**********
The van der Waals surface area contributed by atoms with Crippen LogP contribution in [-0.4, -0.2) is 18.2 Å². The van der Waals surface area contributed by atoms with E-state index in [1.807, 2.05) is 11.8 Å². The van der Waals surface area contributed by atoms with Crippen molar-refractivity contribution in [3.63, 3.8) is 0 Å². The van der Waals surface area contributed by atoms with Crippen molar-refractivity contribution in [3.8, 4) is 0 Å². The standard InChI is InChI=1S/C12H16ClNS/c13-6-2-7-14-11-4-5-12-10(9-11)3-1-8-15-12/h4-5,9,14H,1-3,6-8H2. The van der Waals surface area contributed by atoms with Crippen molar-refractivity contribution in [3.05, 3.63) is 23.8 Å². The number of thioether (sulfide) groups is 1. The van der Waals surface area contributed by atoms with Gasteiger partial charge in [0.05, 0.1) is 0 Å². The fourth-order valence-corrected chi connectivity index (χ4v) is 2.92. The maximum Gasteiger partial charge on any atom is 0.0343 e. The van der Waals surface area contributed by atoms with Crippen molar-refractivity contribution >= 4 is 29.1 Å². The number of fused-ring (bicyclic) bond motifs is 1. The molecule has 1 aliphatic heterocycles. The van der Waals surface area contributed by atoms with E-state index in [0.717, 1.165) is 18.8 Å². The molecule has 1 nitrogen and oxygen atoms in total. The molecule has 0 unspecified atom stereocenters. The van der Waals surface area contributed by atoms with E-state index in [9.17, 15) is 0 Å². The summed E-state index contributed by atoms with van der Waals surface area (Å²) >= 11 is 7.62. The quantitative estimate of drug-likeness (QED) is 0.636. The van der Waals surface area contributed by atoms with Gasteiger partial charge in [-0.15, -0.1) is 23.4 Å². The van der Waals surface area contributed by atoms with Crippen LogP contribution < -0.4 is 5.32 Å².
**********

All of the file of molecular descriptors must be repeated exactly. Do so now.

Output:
The van der Waals surface area contributed by atoms with Crippen LogP contribution in [-0.4, -0.2) is 18.2 Å². The van der Waals surface area contributed by atoms with E-state index in [1.807, 2.05) is 11.8 Å². The van der Waals surface area contributed by atoms with Crippen molar-refractivity contribution in [3.63, 3.8) is 0 Å². The van der Waals surface area contributed by atoms with Crippen molar-refractivity contribution in [3.8, 4) is 0 Å². The standard InChI is InChI=1S/C12H16ClNS/c13-6-2-7-14-11-4-5-12-10(9-11)3-1-8-15-12/h4-5,9,14H,1-3,6-8H2. The van der Waals surface area contributed by atoms with Crippen molar-refractivity contribution in [3.05, 3.63) is 23.8 Å². The number of thioether (sulfide) groups is 1. The van der Waals surface area contributed by atoms with Gasteiger partial charge in [0.05, 0.1) is 0 Å². The fourth-order valence-corrected chi connectivity index (χ4v) is 2.92. The maximum Gasteiger partial charge on any atom is 0.0343 e. The van der Waals surface area contributed by atoms with Crippen molar-refractivity contribution >= 4 is 29.1 Å². The number of fused-ring (bicyclic) bond motifs is 1. The molecule has 1 aliphatic heterocycles. The van der Waals surface area contributed by atoms with E-state index in [0.717, 1.165) is 18.8 Å². The molecule has 1 nitrogen and oxygen atoms in total. The molecule has 0 unspecified atom stereocenters. The van der Waals surface area contributed by atoms with E-state index in [9.17, 15) is 0 Å². The summed E-state index contributed by atoms with van der Waals surface area (Å²) >= 11 is 7.62. The quantitative estimate of drug-likeness (QED) is 0.636. The van der Waals surface area contributed by atoms with Gasteiger partial charge in [-0.15, -0.1) is 23.4 Å². The van der Waals surface area contributed by atoms with Crippen LogP contribution < -0.4 is 5.32 Å².